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Proportion of out-of-hospital adult non-traumatic cardiac or respiratory arrest among calls for seizure
  1. Fabrice Dami1,2,
  2. Andrea O Rossetti3,
  3. Vincent Fuchs2,
  4. Bertrand Yersin1,
  5. Olivier Hugli1
  1. 1Emergency Department, University Hospital Center, Lausanne, Vaud, Switzerland
  2. 2Emergency Medical Services Dispatch Center, Lausanne, Vaud, Switzerland
  3. 3Neurology Department, University Hospital Center, Lausanne, Vaud, Switzerland
  1. Correspondence to Dr Fabrice Dami, Emergency Department, University Hospital Center, Bugnon 46, Lausanne, Vaud 1011, Switzerland; fabrice.dami{at}chuv.ch

Abstract

Objectives To measure the proportion of adult non-traumatic cardiac or respiratory arrest among calls for seizure to an emergency medical dispatch centre and to record whether known epileptic patients present cardiac or respiratory arrest together with seizure.

Methods This 2-year prospective observational investigation involved the collection of tape recordings of all incoming calls to the emergency medical dispatch centre, in which an out-of-hospital non-traumatic seizure was the chief complaint in patients >18 years, in addition to the paramedics' records of all patients who presented with respiratory or cardiac arrest. The authors also recorded whether the bystander spontaneously mentioned to the dispatcher that the victim was known to have epilepsy.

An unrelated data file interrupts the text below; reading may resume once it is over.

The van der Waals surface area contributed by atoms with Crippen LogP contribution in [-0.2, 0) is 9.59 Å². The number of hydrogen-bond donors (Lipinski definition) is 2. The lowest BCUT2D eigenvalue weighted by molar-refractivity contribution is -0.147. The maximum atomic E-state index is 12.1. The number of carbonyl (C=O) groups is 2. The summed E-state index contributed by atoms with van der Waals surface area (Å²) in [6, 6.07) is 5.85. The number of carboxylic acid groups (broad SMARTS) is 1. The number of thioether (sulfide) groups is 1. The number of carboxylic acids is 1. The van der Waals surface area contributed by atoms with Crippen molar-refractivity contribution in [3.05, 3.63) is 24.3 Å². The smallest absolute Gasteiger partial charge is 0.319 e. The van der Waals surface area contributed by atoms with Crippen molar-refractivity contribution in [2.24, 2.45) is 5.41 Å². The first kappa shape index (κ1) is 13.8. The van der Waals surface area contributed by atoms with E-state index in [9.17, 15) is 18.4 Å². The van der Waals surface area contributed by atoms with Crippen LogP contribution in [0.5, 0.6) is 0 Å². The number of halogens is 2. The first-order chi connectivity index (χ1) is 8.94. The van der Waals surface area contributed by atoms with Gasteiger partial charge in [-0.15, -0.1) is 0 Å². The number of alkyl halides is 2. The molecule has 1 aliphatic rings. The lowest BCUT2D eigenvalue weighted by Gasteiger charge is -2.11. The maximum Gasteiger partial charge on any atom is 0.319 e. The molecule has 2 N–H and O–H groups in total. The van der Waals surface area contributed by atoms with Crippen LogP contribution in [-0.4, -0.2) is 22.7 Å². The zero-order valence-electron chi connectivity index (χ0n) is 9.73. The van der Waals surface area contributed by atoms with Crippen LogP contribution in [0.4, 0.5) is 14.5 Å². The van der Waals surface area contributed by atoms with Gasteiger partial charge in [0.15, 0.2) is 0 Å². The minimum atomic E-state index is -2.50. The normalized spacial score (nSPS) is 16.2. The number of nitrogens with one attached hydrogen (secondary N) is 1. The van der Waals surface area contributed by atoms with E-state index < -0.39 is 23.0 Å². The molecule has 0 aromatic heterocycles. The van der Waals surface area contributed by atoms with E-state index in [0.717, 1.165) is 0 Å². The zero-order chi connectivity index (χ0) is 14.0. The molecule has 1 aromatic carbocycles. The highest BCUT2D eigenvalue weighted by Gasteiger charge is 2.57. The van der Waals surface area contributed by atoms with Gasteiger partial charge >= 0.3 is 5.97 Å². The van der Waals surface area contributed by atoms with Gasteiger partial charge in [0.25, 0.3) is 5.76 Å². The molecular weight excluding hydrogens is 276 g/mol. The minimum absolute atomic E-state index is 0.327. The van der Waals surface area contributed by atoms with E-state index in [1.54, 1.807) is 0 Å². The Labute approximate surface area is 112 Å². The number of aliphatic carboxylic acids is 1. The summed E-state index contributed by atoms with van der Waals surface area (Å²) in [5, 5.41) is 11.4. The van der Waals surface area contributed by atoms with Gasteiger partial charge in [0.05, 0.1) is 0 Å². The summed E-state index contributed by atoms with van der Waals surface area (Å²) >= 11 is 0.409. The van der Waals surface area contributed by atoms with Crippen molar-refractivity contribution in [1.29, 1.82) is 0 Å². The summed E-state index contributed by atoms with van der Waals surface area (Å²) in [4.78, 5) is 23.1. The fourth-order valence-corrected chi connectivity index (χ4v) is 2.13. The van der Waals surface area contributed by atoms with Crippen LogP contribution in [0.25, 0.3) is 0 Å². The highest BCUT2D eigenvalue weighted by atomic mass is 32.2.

Results During the 24-month period, the call centre received 561 incoming calls for an out-of-hospital non-traumatic seizure in an adult. Twelve cases were classified as cardiac or respiratory arrest by paramedics. In one case, the caller spontaneously mentioned that the victim had a history of epilepsy. The proportion of cardiac or respiratory arrest among calls for seizure was 2.1%.

Conclusion Although these cases are rare, dispatchers should closely monitor seizure patients with the help of bystanders to exclude an out-of-hospital cardiac or respiratory arrest, in which case the dispatcher can offer telephone cardiopulmonary resuscitation advice until the paramedics arrive. Whenever the activity of the centre allows it and no new incoming call is on hold, this can be achieved by staying on the line with the caller or by calling back. A history of epilepsy should not modify the type of monitoring performed by the dispatcher as those patients may also have an arrest together with seizure.

  • Emergency ambulance systems